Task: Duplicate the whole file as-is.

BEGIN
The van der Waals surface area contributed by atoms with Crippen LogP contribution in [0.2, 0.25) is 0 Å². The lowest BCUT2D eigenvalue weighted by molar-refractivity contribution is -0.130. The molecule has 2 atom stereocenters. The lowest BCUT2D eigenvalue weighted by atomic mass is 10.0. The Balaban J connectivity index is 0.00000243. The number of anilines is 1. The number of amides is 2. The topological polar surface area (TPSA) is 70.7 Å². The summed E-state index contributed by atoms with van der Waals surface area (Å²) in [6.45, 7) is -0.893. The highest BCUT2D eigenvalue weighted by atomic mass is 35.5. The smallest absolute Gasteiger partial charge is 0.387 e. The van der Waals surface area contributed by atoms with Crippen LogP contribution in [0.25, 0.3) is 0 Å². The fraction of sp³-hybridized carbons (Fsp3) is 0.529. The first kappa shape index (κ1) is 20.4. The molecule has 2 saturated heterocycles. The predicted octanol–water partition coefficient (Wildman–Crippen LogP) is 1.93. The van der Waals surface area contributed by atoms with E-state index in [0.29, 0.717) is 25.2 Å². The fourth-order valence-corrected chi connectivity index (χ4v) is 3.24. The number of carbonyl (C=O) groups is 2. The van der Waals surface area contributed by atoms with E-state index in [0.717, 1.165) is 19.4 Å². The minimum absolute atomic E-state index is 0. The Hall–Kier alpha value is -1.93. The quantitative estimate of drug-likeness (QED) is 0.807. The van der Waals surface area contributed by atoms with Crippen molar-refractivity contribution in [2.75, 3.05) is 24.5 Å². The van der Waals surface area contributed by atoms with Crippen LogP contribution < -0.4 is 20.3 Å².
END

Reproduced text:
The van der Waals surface area contributed by atoms with Crippen LogP contribution in [0.2, 0.25) is 0 Å². The lowest BCUT2D eigenvalue weighted by molar-refractivity contribution is -0.130. The molecule has 2 atom stereocenters. The lowest BCUT2D eigenvalue weighted by atomic mass is 10.0. The Balaban J connectivity index is 0.00000243. The number of anilines is 1. The number of amides is 2. The topological polar surface area (TPSA) is 70.7 Å². The summed E-state index contributed by atoms with van der Waals surface area (Å²) in [6.45, 7) is -0.893. The highest BCUT2D eigenvalue weighted by atomic mass is 35.5. The smallest absolute Gasteiger partial charge is 0.387 e. The van der Waals surface area contributed by atoms with Crippen LogP contribution in [0.25, 0.3) is 0 Å². The fraction of sp³-hybridized carbons (Fsp3) is 0.529. The first kappa shape index (κ1) is 20.4. The molecule has 2 saturated heterocycles. The predicted octanol–water partition coefficient (Wildman–Crippen LogP) is 1.93. The van der Waals surface area contributed by atoms with E-state index in [0.29, 0.717) is 25.2 Å². The fourth-order valence-corrected chi connectivity index (χ4v) is 3.24. The number of carbonyl (C=O) groups is 2. The van der Waals surface area contributed by atoms with E-state index in [0.717, 1.165) is 19.4 Å². The minimum absolute atomic E-state index is 0. The Hall–Kier alpha value is -1.93. The quantitative estimate of drug-likeness (QED) is 0.807. The van der Waals surface area contributed by atoms with Crippen molar-refractivity contribution in [2.75, 3.05) is 24.5 Å². The van der Waals surface area contributed by atoms with Crippen LogP contribution < -0.4 is 20.3 Å².